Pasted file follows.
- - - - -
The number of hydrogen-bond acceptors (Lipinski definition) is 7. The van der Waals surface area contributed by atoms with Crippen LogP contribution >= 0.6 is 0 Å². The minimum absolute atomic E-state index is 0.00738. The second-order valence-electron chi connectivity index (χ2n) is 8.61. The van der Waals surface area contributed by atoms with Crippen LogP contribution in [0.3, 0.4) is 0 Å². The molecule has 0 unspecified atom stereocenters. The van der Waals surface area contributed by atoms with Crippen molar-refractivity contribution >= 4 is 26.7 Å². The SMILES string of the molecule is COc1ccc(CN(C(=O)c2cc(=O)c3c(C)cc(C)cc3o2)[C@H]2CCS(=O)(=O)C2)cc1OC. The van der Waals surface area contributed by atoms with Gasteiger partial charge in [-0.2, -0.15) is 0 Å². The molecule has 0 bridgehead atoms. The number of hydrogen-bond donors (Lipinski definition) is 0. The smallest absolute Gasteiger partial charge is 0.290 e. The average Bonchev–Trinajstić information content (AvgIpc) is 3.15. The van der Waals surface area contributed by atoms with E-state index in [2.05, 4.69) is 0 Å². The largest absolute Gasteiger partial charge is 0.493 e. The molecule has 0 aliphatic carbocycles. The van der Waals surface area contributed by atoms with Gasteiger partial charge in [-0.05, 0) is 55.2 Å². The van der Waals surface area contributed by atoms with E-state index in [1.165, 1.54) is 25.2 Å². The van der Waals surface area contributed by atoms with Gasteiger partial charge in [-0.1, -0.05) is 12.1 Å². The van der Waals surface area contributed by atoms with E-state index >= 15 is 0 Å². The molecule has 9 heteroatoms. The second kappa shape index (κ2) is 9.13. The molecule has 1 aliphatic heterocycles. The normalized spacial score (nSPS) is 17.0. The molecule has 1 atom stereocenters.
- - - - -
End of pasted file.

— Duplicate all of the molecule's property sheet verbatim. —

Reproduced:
The number of hydrogen-bond acceptors (Lipinski definition) is 7. The van der Waals surface area contributed by atoms with Crippen LogP contribution >= 0.6 is 0 Å². The minimum absolute atomic E-state index is 0.00738. The second-order valence-electron chi connectivity index (χ2n) is 8.61. The van der Waals surface area contributed by atoms with Crippen LogP contribution in [0.3, 0.4) is 0 Å². The molecule has 0 unspecified atom stereocenters. The van der Waals surface area contributed by atoms with Crippen molar-refractivity contribution >= 4 is 26.7 Å². The SMILES string of the molecule is COc1ccc(CN(C(=O)c2cc(=O)c3c(C)cc(C)cc3o2)[C@H]2CCS(=O)(=O)C2)cc1OC. The van der Waals surface area contributed by atoms with Gasteiger partial charge in [-0.2, -0.15) is 0 Å². The molecule has 0 bridgehead atoms. The number of hydrogen-bond donors (Lipinski definition) is 0. The smallest absolute Gasteiger partial charge is 0.290 e. The average Bonchev–Trinajstić information content (AvgIpc) is 3.15. The van der Waals surface area contributed by atoms with E-state index in [2.05, 4.69) is 0 Å². The largest absolute Gasteiger partial charge is 0.493 e. The molecule has 0 aliphatic carbocycles. The van der Waals surface area contributed by atoms with Gasteiger partial charge in [-0.05, 0) is 55.2 Å². The van der Waals surface area contributed by atoms with E-state index in [1.165, 1.54) is 25.2 Å². The van der Waals surface area contributed by atoms with Gasteiger partial charge in [-0.1, -0.05) is 12.1 Å². The van der Waals surface area contributed by atoms with E-state index >= 15 is 0 Å². The molecule has 9 heteroatoms. The second kappa shape index (κ2) is 9.13. The molecule has 1 aliphatic heterocycles. The normalized spacial score (nSPS) is 17.0. The molecule has 1 atom stereocenters.